Who may benefit?
If you are experieincing these symptoms, this program could be for you:
How does it work?
The Keto Diet, short for “ketogenic diet,” is a hugely popular diet trend, this eating plan is all about minimizing your carbs and upping your fats to get your body to use fat as a form of energy, that typically translates to: 60-75% of your calories from fat, 15-30% of your calories from protein, and 5-10% of your calories from carbs.
After about two to seven days of following this eating routine, you go into something called ketosis, or the state your body enters when it doesn’t have enough carbs for your cells to use for energy. Then it starts making ketones, or organic compounds that your body then uses in place of those missing carbs.
Keto was designed to help people who suffer from seizure disorders—not to help people lose weight. That’s because both ketones and another chemical produced by the diet, called decanoic acid, may help minimize seizures.
But people who started following the keto diet noticed weight loss for a few reasons: When we eat carbs, our body retains fluid in order to store carbs for energy (you know, in case it needs it). But when you’re not having much in the carb department, you lose this water weight. Also, it’s easy to go overboard on carbohydrates—but if you’re loading up on fat, it may help curb cravings since it keeps you satisfied, but it does little to preserve your energy or metabolically active muscle. It can suppress thyroid function, increase cortisol, fatigue, inflammation, the risk of fatty liver disease and nutrient deficiencies, and can be particularly harmful for women as it spurs the production of excess estrogen which is linked to increased risk of breast cancer.
So, The Keto Diet may not be the answer, but ketosis certainly is. Ketosis simply means your body is burning stored body fat for energy rather than existing on the fuel you are taking in as your daily diet.
Clear Medicine’s Three-Phased Approach to Ketosis:
We can eat less or move more to get into ketosis. Every metabolism is different. When and how ketosis occurs varies from person to person, which naturally results in a necessity for alterations in dietary restrictions/permitted foods and serving sizes especially with respect to an individual’s daily activity level.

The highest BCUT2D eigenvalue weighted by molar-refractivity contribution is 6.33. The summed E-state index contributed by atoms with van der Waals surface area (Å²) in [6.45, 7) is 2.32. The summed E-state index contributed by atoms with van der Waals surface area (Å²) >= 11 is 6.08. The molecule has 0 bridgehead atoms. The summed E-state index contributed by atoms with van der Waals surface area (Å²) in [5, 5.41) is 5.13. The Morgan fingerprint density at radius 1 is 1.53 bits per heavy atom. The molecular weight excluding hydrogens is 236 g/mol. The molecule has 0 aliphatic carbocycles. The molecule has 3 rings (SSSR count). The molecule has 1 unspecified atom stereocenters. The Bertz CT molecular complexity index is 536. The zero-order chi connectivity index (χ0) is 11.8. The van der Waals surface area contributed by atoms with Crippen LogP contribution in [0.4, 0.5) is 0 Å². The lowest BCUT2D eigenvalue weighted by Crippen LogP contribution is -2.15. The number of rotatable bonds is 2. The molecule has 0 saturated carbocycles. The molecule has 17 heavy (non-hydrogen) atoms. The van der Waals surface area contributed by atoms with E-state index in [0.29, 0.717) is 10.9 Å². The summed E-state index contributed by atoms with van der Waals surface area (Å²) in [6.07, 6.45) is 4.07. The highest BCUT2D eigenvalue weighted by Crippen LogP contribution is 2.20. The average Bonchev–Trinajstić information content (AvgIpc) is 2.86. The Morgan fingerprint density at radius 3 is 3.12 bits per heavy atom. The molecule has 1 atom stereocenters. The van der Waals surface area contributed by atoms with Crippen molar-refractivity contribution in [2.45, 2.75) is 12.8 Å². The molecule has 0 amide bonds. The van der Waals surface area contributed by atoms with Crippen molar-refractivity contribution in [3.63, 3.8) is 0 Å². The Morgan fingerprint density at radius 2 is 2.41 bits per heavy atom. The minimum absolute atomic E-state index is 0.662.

Phase 1: Getting into Ketosis – The Right Way
We begin the process of entering into to ketosis by consuming less calories when we should eat less (i.e. on the days we are moving less). Phase I, which is typically 12 days, all starchy carbs and sugar and fats are avoided as they are the highest calorie macronutrients. We want your body to start tapping into stored body fat for fuel and not to exist on the fat from your diet.
Phase 2: Remaining in Ketosis & The Link Between Your Activity to Your Food Intake
The goal is to begin reintroducing foods as quickly as possible, while keeping you in ketosis. You will add in food groups based on your exercise habits and by monitoring your body’s response to the addition of fats and starchy carbs via the Ketostix.
Phase 3: Getting Back Into Ketosis
This phase is all about lifestyle adaptation and it is the phase that gives you the tips to get you back on track if you have slipped up, gone on vacation, or become overwhelmed with life or work demands, which forced you to get off track with your diet choices.
With our approach to ketosis, each pound you see drop on the scale could be equivalent to the loss of one pound of fat which would be life a whole block of butter coming off your body.
You will have three appointments with a naturopathic doctor and two appointments with a holistic nutritionist. A requisition for extensive blood and urine testing will also be given at your first appointment, for you to complete at any Dynacare Lab location.